RENEE MONTAGNE, host:
This is MORNING EDITION from NPR News. Good morning, I'm Renee Montagne.
In Your Health today, two stories about how our expectation shape what happens to us. Kids who are taught to believe they can do better in school actually do. First, NPR's Allison Aubrey has a love story about couples who believe they were meant for each other.
ALLISON AUBREY: Anthropologist Chris McCollum has always been fascinated in how people tell their stories of falling in love. So curious, in fact, that when he told his friends he wanted to write a doctoral dissertation on the subject…
Professor CHRIS MCCOLLUM (Anthropology, Duke University): It was pretty much, you can get a Ph.D. for doing that?
(Soundbite of laughter)
AUBREY: Almost making fun of you?
Prof. MCCOLLUM: Yeah, almost making fun of me.
AUBREY: But the teasing didn't stop him. He pursued the research, interviewing dozens of married couples about how they fell in love. When we caught up with him at a café this week in Philadelphia, he explained to us that what he wanted to know was whether the stories we tell about how we get into a particular career are similar to the stories we tell about finding a mate. He says with careers, we tell ourselves that it's a conscious choice.
Mr. MCCOLLUM: You know, really, this inner drive or these inner characteristics.
AUBREY: Based on what we're good at. But when it comes to finding a mate, it turns out the stories we tell focus on destiny, chance, or even magic. Now that doesn't necessarily mean love at first sight. McCollum asked people about that.
Mr. MCCOLLUM: There was plenty of people who say phooey to that, and sometimes even the people telling a romantic destiny's were able to say, oh well, you know, I never believed it before; go through all this caveats or they would say I know this sounds kind of hokey.
AUBREY: But when they really open up and tell their personal stories it's all about giving into fate or losing control, the kind of romances we grow up hearing about, what love is supposed to be. Take for example, Janey and Richard Duncan, a middle-aged married couple who were out on a Saturday night date.
Mr. RICHARD DUNCAN: How we met? We met at a Super Bowl party. We had never seen each other before in our lives, and I looked in her eyes and I said this is the woman I'm going to marry. And we've been together, this will be our 21st anniversary.
Ms. JANEY DUNCAN: Our 22nd.
Mr. DUNCAN: Twenty second. Oops. Screwed that up, didn't I?
Ms. DUNCAN: We've been together for almost 25 years?
AUBREY: And do you remember that moment?
Ms. DUNCAN: Oh yeah. Yeah, I do.
Mr. DUNCAN: Oh her eyes were…
Ms. DUNCAN: It was just wonderful.
Mr. DUNCAN: Her eyes were unbelievable. I just melted.
(Soundbite of laughter)
AUBREY: Their story was not part of McCollum's research project. But in listening to it, he says it exemplifies the pattern he found.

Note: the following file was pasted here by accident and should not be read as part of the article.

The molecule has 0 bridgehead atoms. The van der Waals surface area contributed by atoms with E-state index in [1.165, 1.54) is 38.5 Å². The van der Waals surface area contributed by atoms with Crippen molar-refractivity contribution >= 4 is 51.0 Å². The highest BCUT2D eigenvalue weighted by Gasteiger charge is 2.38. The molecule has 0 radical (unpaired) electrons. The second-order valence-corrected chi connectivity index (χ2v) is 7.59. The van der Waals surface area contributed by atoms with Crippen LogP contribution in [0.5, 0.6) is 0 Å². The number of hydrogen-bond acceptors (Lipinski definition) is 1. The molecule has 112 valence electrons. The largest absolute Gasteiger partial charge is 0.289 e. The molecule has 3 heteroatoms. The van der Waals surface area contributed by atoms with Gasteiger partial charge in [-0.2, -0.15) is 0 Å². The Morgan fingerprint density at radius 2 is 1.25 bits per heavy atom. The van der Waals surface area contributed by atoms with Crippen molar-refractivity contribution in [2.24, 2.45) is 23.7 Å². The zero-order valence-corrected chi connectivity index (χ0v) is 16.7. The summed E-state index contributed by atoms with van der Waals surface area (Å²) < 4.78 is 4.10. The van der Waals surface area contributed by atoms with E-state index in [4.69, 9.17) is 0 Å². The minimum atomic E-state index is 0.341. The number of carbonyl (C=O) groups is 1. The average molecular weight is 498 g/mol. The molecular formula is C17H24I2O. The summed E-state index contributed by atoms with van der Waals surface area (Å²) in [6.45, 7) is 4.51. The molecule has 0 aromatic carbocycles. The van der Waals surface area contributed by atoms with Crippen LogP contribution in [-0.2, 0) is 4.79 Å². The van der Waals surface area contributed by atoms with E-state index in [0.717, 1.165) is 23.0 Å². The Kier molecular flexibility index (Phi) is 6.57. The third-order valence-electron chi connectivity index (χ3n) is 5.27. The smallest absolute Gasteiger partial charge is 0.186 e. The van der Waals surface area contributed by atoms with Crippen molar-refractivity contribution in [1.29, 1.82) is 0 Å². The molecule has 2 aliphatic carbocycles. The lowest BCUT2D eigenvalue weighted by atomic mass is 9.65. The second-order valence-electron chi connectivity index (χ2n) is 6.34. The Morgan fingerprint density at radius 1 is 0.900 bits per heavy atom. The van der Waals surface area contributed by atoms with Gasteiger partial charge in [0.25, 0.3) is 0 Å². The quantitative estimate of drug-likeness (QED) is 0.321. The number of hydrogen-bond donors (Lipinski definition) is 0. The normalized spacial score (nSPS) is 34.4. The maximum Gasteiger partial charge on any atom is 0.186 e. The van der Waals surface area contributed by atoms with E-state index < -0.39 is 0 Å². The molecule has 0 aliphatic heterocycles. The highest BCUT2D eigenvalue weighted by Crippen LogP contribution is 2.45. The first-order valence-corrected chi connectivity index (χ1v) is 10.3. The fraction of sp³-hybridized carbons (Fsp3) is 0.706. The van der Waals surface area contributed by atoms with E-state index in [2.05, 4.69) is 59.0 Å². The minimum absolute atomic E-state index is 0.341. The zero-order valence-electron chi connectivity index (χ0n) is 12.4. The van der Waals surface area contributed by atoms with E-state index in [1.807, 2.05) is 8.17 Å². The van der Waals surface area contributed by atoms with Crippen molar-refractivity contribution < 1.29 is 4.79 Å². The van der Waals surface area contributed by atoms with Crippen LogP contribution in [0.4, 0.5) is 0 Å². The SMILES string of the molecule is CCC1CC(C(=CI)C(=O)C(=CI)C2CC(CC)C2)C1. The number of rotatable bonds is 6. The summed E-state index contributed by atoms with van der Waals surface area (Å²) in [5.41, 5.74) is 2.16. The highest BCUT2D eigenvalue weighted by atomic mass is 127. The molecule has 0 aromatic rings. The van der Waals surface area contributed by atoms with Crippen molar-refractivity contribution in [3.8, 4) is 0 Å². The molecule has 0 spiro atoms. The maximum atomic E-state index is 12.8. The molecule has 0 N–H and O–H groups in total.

Mr. MCCOLLUM: It's very highly romantic and it's very charged. It has the sense of overwhelming change.
AUBREY: As if their lives were transformed by the moment. McCollum says what he's learned is that people rarely let facts get in the way of a good love story. Take for instance two other couples in McCollum's study who met through classified personal ads. He says when they tell their stories they hardly mention this detail.
Mr. MCCOLLUM: You know, it's really discounting the role that this ad played, although it played a very essential one. Its almost as if in their minds romantic fate, or destiny, or something, was bringing them together, it was just a matter of time. They kind of just helped it along, this force that's already in progress.
AUBREY: Helen Fisher, an anthropologist from Rutgers University who studies love, says it's no surprise that couples tell the stories they do. After all, there is a little magic involved since finding the right person takes more than just your desire to find them.
Professor HELEN FISHER (Anthropology, Rutgers University): When you want to go and buy a chicken for dinner, you go and buy the chicken for dinner. You've got a good deal of control over the outcome of it. But when it comes to romantic love, you don't have a great deal of control over it.
AUBREY: So when it does happen, when people fall in love, they hold on to their romantic stories for very rational reasons. Fisher points to research that shows that when people believe they're with the person they're meant to be with, they also report happier marriages.
Prof. FISHER: So no matter who you marry, if you believe that that is the right person for you and that this is a magical relationship, you will be happier.
AUBREY: As for researcher Chris McCollum, after analyzing his stories of love and publishing his research in a highly regarded anthropology journal, he's still not jaded. And he doesn't pretend to be rational about the love of his life.
Mr. MCCOLLUM: I think I'm with the one. I do, I really do.
AUBREY: Allison Aubrey, NPR News, Washington.
NPR transcripts are created on a rush deadline by Verb8tm, Inc., an NPR contractor, and produced using a proprietary transcription process developed with NPR. This text may not be in its final form and may be updated or revised in the future. Accuracy and availability may vary. The authoritative record of NPR’s programming is the audio record.